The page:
Tag Archives: medicine

The Mathematics of Ebola Trigger Stark Warnings: Act Now or Regret It

The Eurosurveillance paper, by two researchers from the University of Tokyo and Arizona State University, attempts to derive what the reproductive rate has been in Guinea, Liberia and Sierra Leone. They come up with an R of at least 1, and in some cases 2; that is, at certain points, sick persons have caused disease in two others.

You can see how that could quickly get out of hand, and in fact, that is what the researchers predict. Here is their stop-you-in-your-tracks assessment:

In a worst-case hypothetical scenario, should the outbreak continue with recent trends, the case burden could gain an additional 77,181 to 277,124 cases by the end of 2014.

more on wired.com.

While reports on the Ebola epidemic have become a sort of a background noise in the news, the growth of the disease is exponential. Yet none of the current or aspiring global powers, all busy in conflicts small and large, is willing to take a decisive action there.

I Watched Homeopathy Fanatics Protest in London

I asked her why she felt there were different standards. “Money!” she replied. Capitalism came up with almost everyone I spoke to in one form or another, with protesters variously criticising Monsanto, Nestle and, of course, the pharmaceutical industry. Some of their arguments had merit, and I found myself nodding along with agreement on more than one occasion. It was easy to see why alternative medicine has been so welcome in the anti-big business Green Party over the years.

more on m.vice.com.

A report from a small protest of homeopathy supporters. It seems that it’s not really about science, drugs or medicine: the strengths of the movement come from the distrust to big business and its narrative. As such, homeopathy is unlikely to be defeated with mere facts and science.

Language learning makes the brain grow, Swedish study suggests

While the brain structure of the control group remained unchanged, specific parts of the brain of the language students grew. The parts that developed in size were the hippocampus, a deep-lying brain structure that is involved in learning new material and spatial navigation, and three areas in the cerebral cortex.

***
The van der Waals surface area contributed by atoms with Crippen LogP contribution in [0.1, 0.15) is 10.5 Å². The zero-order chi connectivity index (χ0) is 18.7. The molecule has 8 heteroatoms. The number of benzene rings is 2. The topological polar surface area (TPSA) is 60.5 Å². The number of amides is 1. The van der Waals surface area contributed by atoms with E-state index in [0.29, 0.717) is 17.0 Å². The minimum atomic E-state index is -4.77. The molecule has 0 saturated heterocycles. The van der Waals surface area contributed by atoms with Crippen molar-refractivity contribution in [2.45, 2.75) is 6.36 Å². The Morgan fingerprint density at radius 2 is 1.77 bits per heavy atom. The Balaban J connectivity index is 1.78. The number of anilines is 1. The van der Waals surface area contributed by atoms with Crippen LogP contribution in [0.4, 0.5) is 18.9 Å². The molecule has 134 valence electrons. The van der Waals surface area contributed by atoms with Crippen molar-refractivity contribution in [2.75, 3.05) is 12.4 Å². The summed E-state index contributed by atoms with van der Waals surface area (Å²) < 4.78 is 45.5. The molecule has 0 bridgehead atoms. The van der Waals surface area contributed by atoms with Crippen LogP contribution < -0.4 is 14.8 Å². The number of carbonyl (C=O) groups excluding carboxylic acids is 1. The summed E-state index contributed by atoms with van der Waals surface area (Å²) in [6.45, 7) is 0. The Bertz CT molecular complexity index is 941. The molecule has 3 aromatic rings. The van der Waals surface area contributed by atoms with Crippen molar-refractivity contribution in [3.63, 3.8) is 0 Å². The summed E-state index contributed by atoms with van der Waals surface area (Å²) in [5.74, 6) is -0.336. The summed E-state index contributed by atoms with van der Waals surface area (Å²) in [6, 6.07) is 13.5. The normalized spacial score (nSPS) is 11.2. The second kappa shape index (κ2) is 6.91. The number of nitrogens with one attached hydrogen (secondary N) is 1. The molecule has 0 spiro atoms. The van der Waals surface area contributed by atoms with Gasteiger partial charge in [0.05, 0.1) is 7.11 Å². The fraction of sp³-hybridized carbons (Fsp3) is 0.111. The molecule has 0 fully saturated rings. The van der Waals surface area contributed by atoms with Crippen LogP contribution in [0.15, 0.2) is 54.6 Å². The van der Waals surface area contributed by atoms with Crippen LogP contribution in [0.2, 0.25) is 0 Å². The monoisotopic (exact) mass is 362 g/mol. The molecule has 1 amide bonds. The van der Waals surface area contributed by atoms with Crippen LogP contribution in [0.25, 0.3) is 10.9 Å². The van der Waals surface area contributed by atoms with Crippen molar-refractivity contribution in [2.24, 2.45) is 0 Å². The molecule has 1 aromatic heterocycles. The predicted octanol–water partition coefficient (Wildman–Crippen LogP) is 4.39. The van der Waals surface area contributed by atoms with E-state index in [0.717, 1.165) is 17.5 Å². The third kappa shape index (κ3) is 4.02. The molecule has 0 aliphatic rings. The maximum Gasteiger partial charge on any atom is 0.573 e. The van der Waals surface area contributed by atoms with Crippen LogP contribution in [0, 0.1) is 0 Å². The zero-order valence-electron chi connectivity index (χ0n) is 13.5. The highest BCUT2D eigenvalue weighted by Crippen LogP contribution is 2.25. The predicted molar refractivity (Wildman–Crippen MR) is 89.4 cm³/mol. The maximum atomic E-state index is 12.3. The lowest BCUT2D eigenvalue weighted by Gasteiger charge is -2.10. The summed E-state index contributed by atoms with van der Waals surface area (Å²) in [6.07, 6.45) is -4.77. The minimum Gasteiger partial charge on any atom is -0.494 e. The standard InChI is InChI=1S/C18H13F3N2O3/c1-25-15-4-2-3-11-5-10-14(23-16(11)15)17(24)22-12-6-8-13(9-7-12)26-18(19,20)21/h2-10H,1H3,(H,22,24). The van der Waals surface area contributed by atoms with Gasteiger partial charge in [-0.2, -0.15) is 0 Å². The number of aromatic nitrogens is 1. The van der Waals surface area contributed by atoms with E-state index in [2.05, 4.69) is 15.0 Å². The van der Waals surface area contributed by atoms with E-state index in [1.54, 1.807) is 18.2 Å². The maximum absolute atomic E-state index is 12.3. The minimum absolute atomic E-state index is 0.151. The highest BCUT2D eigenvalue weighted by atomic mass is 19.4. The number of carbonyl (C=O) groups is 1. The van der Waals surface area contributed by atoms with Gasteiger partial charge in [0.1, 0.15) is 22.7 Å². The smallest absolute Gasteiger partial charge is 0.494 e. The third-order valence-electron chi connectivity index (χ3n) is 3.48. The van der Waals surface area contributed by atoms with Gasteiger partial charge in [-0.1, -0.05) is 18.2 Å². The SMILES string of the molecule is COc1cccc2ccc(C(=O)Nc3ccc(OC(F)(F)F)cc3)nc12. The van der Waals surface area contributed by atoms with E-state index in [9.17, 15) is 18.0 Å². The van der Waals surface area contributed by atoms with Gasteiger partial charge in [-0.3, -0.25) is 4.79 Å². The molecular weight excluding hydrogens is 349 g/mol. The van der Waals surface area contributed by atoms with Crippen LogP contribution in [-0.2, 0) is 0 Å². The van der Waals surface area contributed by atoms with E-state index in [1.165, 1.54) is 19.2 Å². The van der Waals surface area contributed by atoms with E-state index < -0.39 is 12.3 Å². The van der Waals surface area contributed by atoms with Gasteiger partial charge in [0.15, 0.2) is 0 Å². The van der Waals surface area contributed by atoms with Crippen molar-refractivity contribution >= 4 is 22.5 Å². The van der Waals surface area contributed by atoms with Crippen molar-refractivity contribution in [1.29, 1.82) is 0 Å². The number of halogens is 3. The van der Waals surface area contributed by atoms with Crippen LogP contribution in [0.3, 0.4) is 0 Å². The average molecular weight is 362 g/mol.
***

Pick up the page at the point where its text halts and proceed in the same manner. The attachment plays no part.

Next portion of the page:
The later and more relevant to me part of the article explains that learning languages also slows down Alzheimer’s disease. So back to that German book.

Medical devices: A ticking time-bomb

Of over 1,700 devices checked, only 3% were found to be accurate to within three seconds. One in five were off by more than 30 minutes; one ultrasound machine was running 42 years (and some minutes) early. The average error was a staggering 24 minutes.

“When I reflect what kind of engineer I am, I am afraid to go to a doctor. Oh, wait, I AM a doctor?!”

Indian drug giant Cipla slashes cancer drug prices

Indian drugs giant Cipla said Friday it has slashed by up to 76 percent prices of generic medicines used to treat brain, lung and kidney cancer in what the company called a “humanitarian move”.

To put things into a perspective: the real costs of drugs comes from research and clinical trials phases. When patent protection expires and drugs reach generic status, the business becomes not much different from selling soda or chewing gum: the only costs are manufacturing (usually cheap) and marketing. In this case the line between “humanitarian move” and marketing is a difficult one to draw.

Modafinil and startups

What I haven’t mentioned on any of my blogs yet is that to enable me to do this, I used a (legal) drug called Modafinil, also known as Alertec or Provigil. In the startup world, where everyone is driven to get more things done than fit in the day’s waking hours, the topic of using so-called “cognitive enhancers” surfaces every once in a while.
more on swombat.com

A first-hand detailed account of the usage of a “smart-drug” Modafinil, with predictable conclusions.

Man-made super-flu could kill half humanity

Researchers in Fouchier’s team used ferrets – test animals which closely mimic the human response to influenza – and transmitted H5N1 from one to another to make it more adaptable to new hosts. After 10 generations, the virus had mutated to become airborne, which means ferrets became ill from merely being near other diseased animals.
more on rt.com

Imagine a virus with a death rate of 50% that spreads through air. That’s exactly what has been recently manufactured in a lab, causing a discussion whether results of such research should be published. The author wants to get it out. A paper with the results, that is.

My experiment with smart drugs

I picked up a book about quantum physics and super-string theory I have been meaning to read for ages, for a column I’m thinking of writing. It had been hanging over me, daring me to read it. Five hours later, I realised I had hit the last page. I looked up. It was getting dark outside. I was hungry. I hadn’t noticed anything, except the words I was reading, and they came in cool, clear passages; I didn’t stop or stumble once.

Mesmerizing story of Provigil. That must be too good to be true or harmless. Yet side effects mentioned in the article are really either minor (slight decrease of the appetite) or come without evidence from clinical trials or other research (suppression of creativity).